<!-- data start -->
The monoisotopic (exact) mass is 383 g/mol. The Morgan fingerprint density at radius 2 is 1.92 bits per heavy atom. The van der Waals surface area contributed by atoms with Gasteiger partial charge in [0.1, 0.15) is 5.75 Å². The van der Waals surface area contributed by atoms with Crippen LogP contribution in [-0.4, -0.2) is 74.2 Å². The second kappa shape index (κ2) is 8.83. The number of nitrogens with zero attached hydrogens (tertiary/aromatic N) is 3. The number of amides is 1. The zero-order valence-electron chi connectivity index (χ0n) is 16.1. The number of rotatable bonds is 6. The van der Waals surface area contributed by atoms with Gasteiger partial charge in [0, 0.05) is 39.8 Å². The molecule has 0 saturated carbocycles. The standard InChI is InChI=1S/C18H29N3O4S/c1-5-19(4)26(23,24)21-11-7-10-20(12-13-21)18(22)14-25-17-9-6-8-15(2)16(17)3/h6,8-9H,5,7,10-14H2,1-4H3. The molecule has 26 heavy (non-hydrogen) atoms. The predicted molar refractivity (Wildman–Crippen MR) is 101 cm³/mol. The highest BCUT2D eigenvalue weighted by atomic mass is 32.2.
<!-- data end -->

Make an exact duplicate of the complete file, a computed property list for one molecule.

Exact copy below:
The monoisotopic (exact) mass is 383 g/mol. The Morgan fingerprint density at radius 2 is 1.92 bits per heavy atom. The van der Waals surface area contributed by atoms with Gasteiger partial charge in [0.1, 0.15) is 5.75 Å². The van der Waals surface area contributed by atoms with Crippen LogP contribution in [-0.4, -0.2) is 74.2 Å². The second kappa shape index (κ2) is 8.83. The number of nitrogens with zero attached hydrogens (tertiary/aromatic N) is 3. The number of amides is 1. The zero-order valence-electron chi connectivity index (χ0n) is 16.1. The number of rotatable bonds is 6. The van der Waals surface area contributed by atoms with Gasteiger partial charge in [0, 0.05) is 39.8 Å². The molecule has 0 saturated carbocycles. The standard InChI is InChI=1S/C18H29N3O4S/c1-5-19(4)26(23,24)21-11-7-10-20(12-13-21)18(22)14-25-17-9-6-8-15(2)16(17)3/h6,8-9H,5,7,10-14H2,1-4H3. The molecule has 26 heavy (non-hydrogen) atoms. The predicted molar refractivity (Wildman–Crippen MR) is 101 cm³/mol. The highest BCUT2D eigenvalue weighted by atomic mass is 32.2.